coffee mug on top of a table piled with books
(Photo by Olena Sergienko on Unsplash)

Edited by Margaret M. Mitchell

This issue, Civil Engineering is taking an in-depth look at the state of civil engineering — from the labor shortage to updates on key legislation affecting the profession to the best places for civil engineers to work and live.

A discussion of the state of civil engineering, however, would not be complete without reflecting on the state of civil engineering education. After all, the road to good infrastructure and the ingenuity and innovation to get there start in the classroom.

Civil Engineering interviewed five university instructors — all of whom have been featured in previous Higher Learnings — about the good and the bad in engineering education, engineering education trends, and the steps educators should take to graduate students ready to tackle today’s global challenges.

They include:

  • Hiba Baroud, Ph.D., A.M.ASCE, an associate professor and associate chair in Vanderbilt University’s Department of Civil and Environmental Engineering.
  • H. David Jeong, Ph.D., A.M.ASCE, the James C. Smith CIAC Endowed Professor and associate department head in the Department of Construction Science at Texas A&M University.
  • Walter C. Lee, Ph.D., associate professor in the Department of Engineering Education and the director for research for the Center for the Enhancement of Engineering Diversity at Virginia Tech.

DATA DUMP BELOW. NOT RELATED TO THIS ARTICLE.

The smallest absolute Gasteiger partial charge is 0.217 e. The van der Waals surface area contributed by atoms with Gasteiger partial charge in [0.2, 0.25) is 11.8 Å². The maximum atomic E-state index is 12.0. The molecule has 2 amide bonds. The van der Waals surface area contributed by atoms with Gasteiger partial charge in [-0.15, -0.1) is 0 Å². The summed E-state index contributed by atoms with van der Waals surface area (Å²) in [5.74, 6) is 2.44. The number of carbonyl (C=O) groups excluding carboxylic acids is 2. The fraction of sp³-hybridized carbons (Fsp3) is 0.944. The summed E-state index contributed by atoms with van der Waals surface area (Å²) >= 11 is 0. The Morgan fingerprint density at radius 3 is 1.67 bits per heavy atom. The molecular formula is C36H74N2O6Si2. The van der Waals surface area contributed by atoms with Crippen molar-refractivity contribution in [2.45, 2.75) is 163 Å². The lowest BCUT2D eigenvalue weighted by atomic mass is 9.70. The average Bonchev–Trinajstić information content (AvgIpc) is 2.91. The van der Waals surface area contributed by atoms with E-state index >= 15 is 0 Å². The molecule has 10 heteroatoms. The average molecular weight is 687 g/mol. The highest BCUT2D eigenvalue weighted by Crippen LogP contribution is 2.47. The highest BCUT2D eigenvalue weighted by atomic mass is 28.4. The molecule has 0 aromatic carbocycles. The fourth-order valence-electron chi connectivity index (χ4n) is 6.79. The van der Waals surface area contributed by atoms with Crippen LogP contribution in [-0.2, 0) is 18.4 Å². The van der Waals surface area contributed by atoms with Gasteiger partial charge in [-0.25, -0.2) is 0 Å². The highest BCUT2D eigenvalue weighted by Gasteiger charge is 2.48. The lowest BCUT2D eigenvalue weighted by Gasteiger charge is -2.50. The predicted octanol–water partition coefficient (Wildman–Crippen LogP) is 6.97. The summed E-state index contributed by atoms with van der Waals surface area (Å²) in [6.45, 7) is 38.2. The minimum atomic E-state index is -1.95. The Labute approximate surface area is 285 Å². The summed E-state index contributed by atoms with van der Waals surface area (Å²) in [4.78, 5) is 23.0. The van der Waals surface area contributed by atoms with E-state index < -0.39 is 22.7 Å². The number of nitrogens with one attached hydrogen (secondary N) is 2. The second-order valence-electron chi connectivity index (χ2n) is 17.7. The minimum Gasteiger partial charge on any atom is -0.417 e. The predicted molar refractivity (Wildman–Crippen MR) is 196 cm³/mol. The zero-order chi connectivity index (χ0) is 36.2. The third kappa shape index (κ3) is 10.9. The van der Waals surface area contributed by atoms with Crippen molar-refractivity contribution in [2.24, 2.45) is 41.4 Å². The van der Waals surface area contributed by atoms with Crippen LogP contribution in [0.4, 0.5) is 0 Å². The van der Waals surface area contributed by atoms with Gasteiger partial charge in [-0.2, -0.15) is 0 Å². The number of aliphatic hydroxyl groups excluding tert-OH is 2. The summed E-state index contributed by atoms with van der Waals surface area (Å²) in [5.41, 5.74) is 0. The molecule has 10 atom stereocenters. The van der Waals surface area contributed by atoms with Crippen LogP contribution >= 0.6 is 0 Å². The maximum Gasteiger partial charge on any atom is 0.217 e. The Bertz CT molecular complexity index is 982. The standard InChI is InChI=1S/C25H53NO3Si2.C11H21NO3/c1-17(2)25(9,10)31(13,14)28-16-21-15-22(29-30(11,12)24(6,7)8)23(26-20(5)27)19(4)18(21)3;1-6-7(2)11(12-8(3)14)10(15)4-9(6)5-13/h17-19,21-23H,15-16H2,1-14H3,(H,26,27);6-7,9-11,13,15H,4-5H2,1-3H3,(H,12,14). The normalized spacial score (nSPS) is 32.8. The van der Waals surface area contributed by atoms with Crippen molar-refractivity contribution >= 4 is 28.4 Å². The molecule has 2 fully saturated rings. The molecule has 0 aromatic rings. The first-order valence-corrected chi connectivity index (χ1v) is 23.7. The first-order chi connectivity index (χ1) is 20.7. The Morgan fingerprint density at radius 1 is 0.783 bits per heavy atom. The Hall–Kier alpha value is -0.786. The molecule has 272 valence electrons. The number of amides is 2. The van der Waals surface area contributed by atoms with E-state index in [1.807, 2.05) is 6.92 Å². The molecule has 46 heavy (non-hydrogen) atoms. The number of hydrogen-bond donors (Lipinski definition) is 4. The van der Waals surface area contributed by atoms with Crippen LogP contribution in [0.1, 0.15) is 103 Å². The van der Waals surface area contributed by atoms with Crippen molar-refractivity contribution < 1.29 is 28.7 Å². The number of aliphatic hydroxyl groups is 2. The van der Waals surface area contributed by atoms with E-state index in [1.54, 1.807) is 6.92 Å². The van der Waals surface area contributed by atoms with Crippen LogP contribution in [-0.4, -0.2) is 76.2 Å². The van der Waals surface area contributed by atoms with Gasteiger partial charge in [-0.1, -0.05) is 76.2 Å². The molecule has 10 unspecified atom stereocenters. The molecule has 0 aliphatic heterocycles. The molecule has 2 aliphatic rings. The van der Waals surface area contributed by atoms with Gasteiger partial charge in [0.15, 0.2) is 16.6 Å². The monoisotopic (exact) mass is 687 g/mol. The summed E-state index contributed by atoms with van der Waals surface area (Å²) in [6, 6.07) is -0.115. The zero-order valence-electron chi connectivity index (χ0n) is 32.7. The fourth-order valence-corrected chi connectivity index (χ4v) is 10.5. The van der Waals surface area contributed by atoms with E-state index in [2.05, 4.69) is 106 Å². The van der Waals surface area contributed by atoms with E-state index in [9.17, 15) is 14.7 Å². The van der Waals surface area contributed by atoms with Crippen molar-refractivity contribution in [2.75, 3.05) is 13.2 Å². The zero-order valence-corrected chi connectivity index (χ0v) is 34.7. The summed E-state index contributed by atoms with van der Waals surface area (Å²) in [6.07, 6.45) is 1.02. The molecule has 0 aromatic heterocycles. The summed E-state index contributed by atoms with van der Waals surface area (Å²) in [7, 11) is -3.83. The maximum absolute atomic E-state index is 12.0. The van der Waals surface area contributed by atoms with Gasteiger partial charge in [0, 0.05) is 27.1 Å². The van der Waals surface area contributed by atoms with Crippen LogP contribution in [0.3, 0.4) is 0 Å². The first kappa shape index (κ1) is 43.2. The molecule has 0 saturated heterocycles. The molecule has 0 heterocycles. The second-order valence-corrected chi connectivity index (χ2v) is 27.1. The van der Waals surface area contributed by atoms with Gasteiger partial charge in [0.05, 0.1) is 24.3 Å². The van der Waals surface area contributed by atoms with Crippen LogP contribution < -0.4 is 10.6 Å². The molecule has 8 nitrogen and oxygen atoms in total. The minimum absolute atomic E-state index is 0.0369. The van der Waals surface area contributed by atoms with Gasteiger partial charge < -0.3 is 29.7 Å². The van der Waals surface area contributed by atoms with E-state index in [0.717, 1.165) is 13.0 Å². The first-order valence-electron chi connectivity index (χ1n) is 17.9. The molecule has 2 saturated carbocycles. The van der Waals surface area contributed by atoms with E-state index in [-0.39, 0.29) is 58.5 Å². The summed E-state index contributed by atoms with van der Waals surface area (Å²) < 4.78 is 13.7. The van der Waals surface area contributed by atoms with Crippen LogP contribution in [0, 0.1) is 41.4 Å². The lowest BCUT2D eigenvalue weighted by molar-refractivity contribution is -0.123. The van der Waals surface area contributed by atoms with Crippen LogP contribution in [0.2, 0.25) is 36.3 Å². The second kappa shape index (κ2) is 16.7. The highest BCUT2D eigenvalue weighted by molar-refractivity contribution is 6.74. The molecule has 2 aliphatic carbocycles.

• Jerome Lynch, Ph.D., F.EMI, M.ASCE, the Vinik Dean of Engineering and a professor in the Department of Civil and Environmental Engineering at Duke University.
  • Rebekah Oulton, Ph.D., P.E., LEED AP, ENV SP, M.ASCE, an associate professor, environmental engineering coordinator, and graduate program coordinator in the Civil and Environmental Engineering Department at Cal Poly San Luis Obispo.

Men and women smiling at the camera
From left to right: Hiba Baroud, H. David Jeong, Walter C. Lee, Jerome Lynch, and Rebekah Oulton. (Photographs courtesy of Hiba Baroud, H. David Jeong, Peter Means, Jerome Lynch, and Julia Cannon)

In your view, what is the state of civil engineering education?

HB: Civil engineering education must prepare future leaders who can address the grand challenges of the 21st century, including climate change, pandemics, and urbanization. These challenges involve uncertainty, automation, and big data. As a result, data science, computing, and systems engineering are becoming integral to the civil engineering curriculum.